Certify your garden to fight habitat loss
When you think of habitat loss, you tend to imagine rainforests or coral reefs on the other side of the world. While those habitats are certainly struggling, the forests, plains, rivers and oceans around the United States aren’t immune to habitat loss either. Building new homes, farms and roads for humans takes away habitats from our native animals, and many small species like birds, bees and amphibians are being impacted more than we realize.
Since we are partially responsible for taking away their habitat, it only makes sense that we give our little wild neighbors a helping hand. We can do this by turning our yards, gardens or balconies into greenspaces, and a great way to do this is by following a checklist from The National Wildlife Federation. This checklist will help you meet a few animal-friendly requirements, and once completed, you can apply to certify your garden as an official Certified Wildlife Habitat!
First on the checklist, can animals find food around your home? Your home must have at least three of the following: plants that produce either berries, nectar, edible foliage, nuts, fruits, sap or pollen, or you have a bird feeder, hummingbird feeder, squirrel feeder or butterfly feeder. Next, do you have at least one source of water around your home? This includes a birdbath, a man-made pond or rain garden, or you live next to a stream, river, lake or another body of water.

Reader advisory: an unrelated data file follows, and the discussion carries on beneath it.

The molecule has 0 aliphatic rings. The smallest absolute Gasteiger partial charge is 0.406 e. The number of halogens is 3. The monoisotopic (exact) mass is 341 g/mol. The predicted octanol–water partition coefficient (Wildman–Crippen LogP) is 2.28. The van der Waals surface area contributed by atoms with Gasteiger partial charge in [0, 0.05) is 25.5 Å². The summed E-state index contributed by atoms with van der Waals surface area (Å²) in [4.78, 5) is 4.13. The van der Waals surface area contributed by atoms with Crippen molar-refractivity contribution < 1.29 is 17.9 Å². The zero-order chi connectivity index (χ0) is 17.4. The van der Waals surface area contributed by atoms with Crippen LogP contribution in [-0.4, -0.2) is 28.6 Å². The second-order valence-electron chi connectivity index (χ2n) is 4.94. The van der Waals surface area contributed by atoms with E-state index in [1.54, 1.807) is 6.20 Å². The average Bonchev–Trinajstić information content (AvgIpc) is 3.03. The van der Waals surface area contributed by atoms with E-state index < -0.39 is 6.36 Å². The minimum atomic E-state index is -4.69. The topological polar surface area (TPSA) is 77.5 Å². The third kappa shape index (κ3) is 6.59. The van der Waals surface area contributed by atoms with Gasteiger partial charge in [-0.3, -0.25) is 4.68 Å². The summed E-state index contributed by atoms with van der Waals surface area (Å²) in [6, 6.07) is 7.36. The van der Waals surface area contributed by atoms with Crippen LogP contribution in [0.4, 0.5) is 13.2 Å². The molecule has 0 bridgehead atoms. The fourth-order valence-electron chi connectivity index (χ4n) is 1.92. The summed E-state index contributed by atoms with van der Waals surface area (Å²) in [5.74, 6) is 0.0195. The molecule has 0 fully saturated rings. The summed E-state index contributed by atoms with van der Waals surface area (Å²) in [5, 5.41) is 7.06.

Also, are there covered areas around your home that can provide shelter for animals to avoid bad weather or predators? The National Wildlife Federation asks that you have at least two of: a wooded area, evergreen trees, dense shrubs, a bramble patch, ground cover, a log pile, a rock pile or rock wall, a burrow or cave, or something like a man-made roosting box or pond.
Similarly, do you have areas around your home where wildlife can mate and raise young? This includes mature trees, dead trees or snags, dense shrubs, a burrow or cave, plants for caterpillars or you live next to a meadow or wetland. The National Wildlife Federation asks that you have at least two of those out of that list as well.
And last, but most important, do you use sustainable practices around your home? You must at least do two of water and soil conservation, controlling exotic species or organic practices. Meeting the water and soil conservation requirement means you do something like: capturing rain water from your roof to reuse, you have water-wise landscaping, you use a drip or soaker hose for irrigation, or you limit your water use. Controlling exotic species can be attained by removing non-native plants and planting only native plants, or you remove non-native animals with careful pest management (this also includes your pets that may harm the native wildlife). And you can meet the organic practices requirement by composting or simply eliminating hazardous chemical pesticides from around your home.
Once you complete this checklist, you can officially apply to have your greenspace become a Certified Wildlife Habitat. While it’s great to have the recognition, the real reward is making your home a welcoming place for species like bees, birds and butterflies and knowing that you are giving back to nature.
(Photo by Gabe Andrle)